This unit is in an apartment building in NYC. Each room's unit is self
contained (not central heat/air).
I was not able to find any low voltage controls inside of the unit. There is
a wiring diagram I could post a link to if anyone thinks that would help.
I thought about wiring into the thermostat, but this would leave the fan
"Byron A Jeff" <byron@xxxxxxxxxxxxx> wrote in message
> In article <SmVfg.5082$ci.2432@xxxxxxxxxxxxxxxxxxxxxxxxxx>,
> HS <N@xxxxxxxxxx> wrote:
> >I want to be able to switch an HVAC unit on/off. The unit is 220V AC.
> >the compressor on the unit draws about 8 amps.
> There's no need for additional circuitry for this operation.
> >Because of the high voltage/current I want to make sure that this is
> >completely safe.
> So the best thing to do is not add any addition circuitry for this
> >1. Is this project a bad idea in general,
> > or is switching through the relay a safe way to turn AC/heat on and off
> > (rest of circuit will be optically isolated)
> Not the way that you're proposing to do it.
> >2. Assuming that I don't toggle power too often, is this switching method
> >'bad' for the AC unit (eg. for the AC give it several minutes before
> >it on again, if it has just been turned off)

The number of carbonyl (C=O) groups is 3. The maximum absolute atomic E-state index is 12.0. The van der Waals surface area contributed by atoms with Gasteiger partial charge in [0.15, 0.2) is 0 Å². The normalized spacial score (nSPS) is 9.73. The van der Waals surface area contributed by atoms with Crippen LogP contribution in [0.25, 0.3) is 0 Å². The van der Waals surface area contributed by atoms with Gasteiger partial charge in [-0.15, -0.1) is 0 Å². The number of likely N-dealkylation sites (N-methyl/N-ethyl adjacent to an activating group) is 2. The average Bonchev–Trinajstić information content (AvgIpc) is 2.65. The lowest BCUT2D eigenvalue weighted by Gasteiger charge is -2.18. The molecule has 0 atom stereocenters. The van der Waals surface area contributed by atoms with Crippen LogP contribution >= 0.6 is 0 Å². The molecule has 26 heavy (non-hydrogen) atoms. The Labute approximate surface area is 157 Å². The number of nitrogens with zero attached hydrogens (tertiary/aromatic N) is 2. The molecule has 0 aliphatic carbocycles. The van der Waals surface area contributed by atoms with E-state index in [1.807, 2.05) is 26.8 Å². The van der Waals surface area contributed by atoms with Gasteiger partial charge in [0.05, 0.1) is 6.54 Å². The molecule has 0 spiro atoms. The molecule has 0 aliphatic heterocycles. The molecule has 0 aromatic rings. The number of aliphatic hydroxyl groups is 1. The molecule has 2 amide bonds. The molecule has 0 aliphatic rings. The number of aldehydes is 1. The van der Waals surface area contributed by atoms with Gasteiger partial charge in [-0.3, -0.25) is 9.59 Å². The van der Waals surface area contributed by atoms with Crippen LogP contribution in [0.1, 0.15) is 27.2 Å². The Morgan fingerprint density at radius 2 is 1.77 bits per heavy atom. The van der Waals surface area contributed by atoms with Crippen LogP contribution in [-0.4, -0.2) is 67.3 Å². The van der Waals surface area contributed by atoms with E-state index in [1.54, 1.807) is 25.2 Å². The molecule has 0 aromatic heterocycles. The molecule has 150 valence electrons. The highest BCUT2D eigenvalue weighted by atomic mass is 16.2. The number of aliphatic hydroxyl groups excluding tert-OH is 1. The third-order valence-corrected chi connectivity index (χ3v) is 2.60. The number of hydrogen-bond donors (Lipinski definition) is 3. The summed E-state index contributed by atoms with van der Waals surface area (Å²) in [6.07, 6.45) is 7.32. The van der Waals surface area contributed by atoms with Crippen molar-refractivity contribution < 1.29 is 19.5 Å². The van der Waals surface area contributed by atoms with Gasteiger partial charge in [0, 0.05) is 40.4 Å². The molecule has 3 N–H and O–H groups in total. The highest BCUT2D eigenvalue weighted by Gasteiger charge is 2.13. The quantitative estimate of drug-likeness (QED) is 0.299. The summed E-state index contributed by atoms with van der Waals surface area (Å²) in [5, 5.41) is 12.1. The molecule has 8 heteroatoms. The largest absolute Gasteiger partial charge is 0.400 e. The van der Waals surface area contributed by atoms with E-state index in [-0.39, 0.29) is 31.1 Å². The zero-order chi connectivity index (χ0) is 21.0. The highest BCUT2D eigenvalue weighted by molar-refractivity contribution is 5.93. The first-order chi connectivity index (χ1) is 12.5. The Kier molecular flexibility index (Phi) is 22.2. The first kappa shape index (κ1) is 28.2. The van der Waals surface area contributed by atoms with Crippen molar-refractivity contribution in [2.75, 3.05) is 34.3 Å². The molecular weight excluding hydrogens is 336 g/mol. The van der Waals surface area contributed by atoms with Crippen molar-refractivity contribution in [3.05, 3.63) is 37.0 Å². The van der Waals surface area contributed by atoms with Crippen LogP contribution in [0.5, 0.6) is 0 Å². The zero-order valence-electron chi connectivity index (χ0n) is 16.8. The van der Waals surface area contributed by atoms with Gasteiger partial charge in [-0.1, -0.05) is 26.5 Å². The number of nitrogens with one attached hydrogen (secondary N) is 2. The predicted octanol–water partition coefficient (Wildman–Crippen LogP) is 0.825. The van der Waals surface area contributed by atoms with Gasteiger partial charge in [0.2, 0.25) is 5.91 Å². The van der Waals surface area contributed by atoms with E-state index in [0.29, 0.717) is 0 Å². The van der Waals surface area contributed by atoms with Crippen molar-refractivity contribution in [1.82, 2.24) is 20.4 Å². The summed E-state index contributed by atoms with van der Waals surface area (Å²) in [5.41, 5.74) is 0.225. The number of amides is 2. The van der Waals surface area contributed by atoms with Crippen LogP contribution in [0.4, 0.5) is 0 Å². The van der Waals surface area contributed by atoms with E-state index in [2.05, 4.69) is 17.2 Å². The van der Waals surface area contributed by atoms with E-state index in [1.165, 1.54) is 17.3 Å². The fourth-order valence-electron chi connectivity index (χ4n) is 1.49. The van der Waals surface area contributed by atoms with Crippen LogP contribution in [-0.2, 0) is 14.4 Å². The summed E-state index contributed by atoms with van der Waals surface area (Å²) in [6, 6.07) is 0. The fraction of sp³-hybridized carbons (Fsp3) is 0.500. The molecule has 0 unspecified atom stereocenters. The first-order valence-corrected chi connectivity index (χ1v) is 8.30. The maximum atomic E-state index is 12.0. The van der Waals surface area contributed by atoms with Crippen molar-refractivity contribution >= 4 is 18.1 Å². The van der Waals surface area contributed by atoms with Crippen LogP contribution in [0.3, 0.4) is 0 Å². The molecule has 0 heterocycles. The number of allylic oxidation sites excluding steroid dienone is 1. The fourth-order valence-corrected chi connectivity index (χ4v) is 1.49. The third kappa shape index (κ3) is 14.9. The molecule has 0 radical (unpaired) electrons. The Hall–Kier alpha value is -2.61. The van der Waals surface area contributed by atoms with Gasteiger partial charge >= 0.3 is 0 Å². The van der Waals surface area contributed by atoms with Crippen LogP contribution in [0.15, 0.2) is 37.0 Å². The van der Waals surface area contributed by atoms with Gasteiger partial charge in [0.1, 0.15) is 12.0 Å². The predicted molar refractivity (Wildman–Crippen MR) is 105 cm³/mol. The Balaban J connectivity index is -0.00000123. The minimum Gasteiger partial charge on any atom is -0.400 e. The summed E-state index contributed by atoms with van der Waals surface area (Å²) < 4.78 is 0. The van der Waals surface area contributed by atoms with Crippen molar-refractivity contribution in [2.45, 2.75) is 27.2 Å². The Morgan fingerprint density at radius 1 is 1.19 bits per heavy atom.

> AC works better when it runs longer. That's why it's a bad idea to
> The cycle times become too short.
> >3. If I use a relay rated at 220V 10A will that be sufficient?
> >4. Can anyone recommend a relay with above specs (coil DC 6V, 9V or 12V),
> >with not too loud a click?
> You cannot use a relay with the above specs.
> Consider this. Your thermostat turns your AC unit on and off. How does it
> that? There's no 10A 220V relay in the thermostat, right.
> The way that it works is that there's a 24VAC circuit that controls the
> contactors that are already in place. So instead of trying to insert yet
> another contactor into the loop, you simply control the 24VAC circuit.
> When I replaced my thermostat with a PIC based controller, I used 12V
> automotive relays to drive the 24VAC low voltage circuits. Since they
> were in the basement, I didn't worry too much about the click.
> Be aware that the you'll need to drive both the AC unit and the fan
> While the furnace will cut the fan on automatically, the AC unit won't.
> Please stay away from the high voltage, high current circuits. There are
> low voltage circuits that are a lot easier to manage. This is what John
> be not fooling with anything if you're asking these kinds of questions.